Get canned fruit cocktail and canned mandarin orange slices;
Chill them in the refrigerator. Open and drain.
Mix with heavy cream (whipping cream) that has not been whipped, and add sugar to taste. Fold in a lot of shredded coconut which will help you get the consistency you want.
Before serving fold in lots of tiny marshmellows.
A little goes a long way especially with those who aren't from the south.
AR: Yes, you are. I have identified as a secular humanist, but for me that has never meant that I do not believe in God. I believe completely in God and in Jesus Christ. And my conversation with God is central to my life. Seeking His direction in what I do is central to my life.
What is so hard to take in this discussion thread is that for some here --- there is only one way to God, and that is their way. And often it's a very simple distinctly Protestant formula --- and I don't believe in that formula or in the theology that developed it.
And the people who do believe in it, well, they assume ---- apparently ---- that there is no other path to God, but their own. That excludes most of the people in the world, sadly. Yet that is their belief.
It's tragic really.
AR: Of course our nation works and of course we will survive the battle. That is certain. But we are in a period where the Right Wing is "Christian" and the resistance to civil rights is supposedly based on the bible, and there is a major push from Right Wing religionists to introduce biblical sharia in ways that has not been done in the past.
We have three people running for president right now who each claim to have been called by "God" to run.
The cure for intolerance is law abiding and legal resistance: not complacency ---reminding the Right Wing in no uncertain terms of the provisions of the Constitution of the United States and that this is a constitutional democracy.
Vigilance is as important to the United States of America has optimism and patriotism.
We are a work in progress. And the word "work" there is as important as the word "progress."
Tolerance has never meant putting up with religious bigotry. Quite the opposite. Catholic codes cannot be forced on a nation which includes people of all religious background. Protestant codes cannot be forced on a nation which includes people of all religious background. And "biblical warrant" for such codes is no justification for the push to translate them into law.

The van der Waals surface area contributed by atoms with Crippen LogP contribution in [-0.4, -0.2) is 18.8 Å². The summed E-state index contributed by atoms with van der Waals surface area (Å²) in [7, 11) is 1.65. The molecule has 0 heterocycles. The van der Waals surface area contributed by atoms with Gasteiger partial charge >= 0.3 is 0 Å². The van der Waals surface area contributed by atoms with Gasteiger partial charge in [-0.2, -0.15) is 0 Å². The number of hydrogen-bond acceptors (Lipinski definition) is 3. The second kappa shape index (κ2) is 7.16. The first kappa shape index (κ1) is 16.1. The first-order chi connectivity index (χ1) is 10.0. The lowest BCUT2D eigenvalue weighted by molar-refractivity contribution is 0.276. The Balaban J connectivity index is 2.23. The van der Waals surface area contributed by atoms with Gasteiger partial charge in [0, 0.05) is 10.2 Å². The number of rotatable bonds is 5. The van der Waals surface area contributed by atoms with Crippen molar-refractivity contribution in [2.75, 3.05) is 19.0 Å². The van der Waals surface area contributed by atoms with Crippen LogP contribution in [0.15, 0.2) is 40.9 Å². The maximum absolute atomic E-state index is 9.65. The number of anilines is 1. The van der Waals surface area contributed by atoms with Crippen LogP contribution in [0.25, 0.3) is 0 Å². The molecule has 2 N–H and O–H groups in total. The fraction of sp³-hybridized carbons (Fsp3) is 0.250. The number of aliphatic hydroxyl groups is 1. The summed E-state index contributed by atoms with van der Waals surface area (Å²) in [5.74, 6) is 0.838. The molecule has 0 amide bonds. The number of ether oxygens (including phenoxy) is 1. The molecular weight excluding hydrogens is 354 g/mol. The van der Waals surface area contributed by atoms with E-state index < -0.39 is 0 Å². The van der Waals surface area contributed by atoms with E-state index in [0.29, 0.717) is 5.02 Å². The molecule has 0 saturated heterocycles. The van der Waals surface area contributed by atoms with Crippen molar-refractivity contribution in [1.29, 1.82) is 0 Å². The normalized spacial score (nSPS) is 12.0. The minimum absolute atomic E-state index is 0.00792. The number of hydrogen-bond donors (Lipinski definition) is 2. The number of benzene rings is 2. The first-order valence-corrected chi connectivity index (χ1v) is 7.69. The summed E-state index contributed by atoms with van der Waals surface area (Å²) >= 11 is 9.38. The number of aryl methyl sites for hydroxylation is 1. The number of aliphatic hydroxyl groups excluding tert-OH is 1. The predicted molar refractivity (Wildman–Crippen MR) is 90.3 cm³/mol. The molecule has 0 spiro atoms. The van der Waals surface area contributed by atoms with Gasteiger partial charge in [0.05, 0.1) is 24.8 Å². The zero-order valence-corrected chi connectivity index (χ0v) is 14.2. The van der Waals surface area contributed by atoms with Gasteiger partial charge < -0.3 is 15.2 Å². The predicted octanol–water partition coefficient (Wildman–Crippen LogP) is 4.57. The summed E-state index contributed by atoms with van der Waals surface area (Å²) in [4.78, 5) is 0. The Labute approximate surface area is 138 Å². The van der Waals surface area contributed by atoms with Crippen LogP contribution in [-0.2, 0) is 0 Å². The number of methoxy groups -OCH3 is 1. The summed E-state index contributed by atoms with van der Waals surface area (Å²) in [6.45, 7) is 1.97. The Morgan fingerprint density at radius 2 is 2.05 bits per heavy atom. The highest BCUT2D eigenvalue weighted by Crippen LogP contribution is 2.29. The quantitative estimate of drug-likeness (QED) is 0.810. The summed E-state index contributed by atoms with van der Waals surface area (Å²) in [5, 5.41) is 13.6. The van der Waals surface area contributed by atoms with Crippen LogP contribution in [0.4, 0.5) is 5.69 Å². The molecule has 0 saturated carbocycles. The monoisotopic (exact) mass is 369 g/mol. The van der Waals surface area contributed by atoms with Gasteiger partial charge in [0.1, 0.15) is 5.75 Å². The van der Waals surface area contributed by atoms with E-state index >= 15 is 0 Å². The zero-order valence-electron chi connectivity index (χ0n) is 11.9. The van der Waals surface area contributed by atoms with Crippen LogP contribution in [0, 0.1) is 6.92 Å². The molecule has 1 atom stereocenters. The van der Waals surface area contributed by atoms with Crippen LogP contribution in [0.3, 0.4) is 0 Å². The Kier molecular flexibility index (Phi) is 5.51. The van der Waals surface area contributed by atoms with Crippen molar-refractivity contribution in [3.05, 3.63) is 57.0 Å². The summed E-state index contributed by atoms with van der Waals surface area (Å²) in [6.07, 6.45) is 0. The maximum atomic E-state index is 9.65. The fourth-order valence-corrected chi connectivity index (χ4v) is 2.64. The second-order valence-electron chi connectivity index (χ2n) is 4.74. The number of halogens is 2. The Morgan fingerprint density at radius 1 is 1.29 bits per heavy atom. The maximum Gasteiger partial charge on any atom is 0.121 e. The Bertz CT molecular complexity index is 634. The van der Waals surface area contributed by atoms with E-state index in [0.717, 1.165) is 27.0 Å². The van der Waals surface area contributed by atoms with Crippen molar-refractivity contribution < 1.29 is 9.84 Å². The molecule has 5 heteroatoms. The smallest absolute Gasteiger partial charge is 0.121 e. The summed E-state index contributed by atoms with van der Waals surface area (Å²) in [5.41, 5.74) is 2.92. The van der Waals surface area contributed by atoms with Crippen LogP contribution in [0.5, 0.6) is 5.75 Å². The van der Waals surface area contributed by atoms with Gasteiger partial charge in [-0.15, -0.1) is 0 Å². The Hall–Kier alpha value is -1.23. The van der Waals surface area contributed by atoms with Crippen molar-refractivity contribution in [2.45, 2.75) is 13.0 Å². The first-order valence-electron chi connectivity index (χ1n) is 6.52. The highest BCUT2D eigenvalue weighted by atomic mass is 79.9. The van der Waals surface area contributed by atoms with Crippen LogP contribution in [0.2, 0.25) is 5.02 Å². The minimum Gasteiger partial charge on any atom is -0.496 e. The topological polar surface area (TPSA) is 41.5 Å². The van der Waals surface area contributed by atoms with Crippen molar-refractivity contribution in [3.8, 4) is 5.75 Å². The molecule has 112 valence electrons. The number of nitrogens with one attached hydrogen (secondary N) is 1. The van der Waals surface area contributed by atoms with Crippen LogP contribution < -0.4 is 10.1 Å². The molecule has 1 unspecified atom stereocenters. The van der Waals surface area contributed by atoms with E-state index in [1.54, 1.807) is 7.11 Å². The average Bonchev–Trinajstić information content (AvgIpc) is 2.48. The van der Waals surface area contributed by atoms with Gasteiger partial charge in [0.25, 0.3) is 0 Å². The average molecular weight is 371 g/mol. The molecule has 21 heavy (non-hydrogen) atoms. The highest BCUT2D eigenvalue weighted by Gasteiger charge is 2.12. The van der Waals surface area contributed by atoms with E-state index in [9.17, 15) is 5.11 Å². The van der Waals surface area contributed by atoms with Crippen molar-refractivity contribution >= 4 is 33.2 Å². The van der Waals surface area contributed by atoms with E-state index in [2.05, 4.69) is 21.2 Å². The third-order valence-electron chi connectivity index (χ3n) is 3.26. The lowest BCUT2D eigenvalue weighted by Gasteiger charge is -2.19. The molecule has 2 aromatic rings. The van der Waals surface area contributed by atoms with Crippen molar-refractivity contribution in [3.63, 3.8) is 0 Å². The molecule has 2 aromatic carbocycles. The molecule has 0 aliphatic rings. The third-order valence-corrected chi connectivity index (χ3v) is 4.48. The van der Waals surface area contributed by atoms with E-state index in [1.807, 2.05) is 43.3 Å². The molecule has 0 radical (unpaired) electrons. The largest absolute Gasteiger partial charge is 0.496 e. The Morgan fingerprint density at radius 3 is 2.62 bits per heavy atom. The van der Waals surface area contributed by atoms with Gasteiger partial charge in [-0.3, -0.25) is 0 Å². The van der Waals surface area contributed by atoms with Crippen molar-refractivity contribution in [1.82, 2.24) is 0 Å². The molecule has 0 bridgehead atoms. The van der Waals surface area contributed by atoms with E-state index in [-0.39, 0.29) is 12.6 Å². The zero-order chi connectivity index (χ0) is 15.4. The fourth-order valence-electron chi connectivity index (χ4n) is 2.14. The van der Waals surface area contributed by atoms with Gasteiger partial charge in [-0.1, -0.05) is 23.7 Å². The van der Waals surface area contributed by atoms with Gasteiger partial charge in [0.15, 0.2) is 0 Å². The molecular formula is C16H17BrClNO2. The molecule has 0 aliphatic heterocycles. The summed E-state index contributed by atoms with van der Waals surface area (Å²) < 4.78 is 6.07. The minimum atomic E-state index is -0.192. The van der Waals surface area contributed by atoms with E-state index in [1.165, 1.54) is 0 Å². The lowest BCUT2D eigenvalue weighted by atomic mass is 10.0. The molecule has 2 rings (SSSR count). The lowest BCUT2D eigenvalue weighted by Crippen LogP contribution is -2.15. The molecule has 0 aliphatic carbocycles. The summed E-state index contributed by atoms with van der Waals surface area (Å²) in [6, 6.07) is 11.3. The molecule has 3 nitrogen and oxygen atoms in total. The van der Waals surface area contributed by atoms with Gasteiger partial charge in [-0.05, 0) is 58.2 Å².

We arrive at our laws through reason. And the Christian Right Wing must be actively resisted through reason. And it will be, I'm quite sure.
DM: Do you really think the US Constitution forbids the people to make laws protecting the unborn? It's not the Constitution we take issue with, it's the dishonest pretense that the Constitution mandates such cruel and immoral practices as late-term abortion that causes us disgust, both for the cruelty, and for the blatant dishonesty. (And, again, hypocrisy, given that you recently also tried to stigmatize Christians because of some fruit-loop who thinks we should merely SPANK babies, not kill them.)
Christianity has almost always opposed the abuse of the helpless and the young, from the ancient Greco-Roman empire, to 19th Century Africa, India, and China, to 21st Century America.
Again, you simply refuse to consider the possibility that conservatives, and Christians, have principled reasons for maintaining their positions.
DM: Anne is sometimes kind and sometimes grossly unfair. I respect the contradictions; let's not oversimplify them.
AR: David, this statement by you is false: "Again, you simply refuse to consider the possibility that conservatives, and Christians, have principled reasons for maintaining their positions."
I have never doubted that Christians and conservatives have "principled reasons" for their positions. I have asked over and over again in this thread for tolerance and allowing others their good intentions.
There is simply no basis for this statement by you.
DM: But many of your posts DO seem to assume that we lack such principles, including the post I was responding to.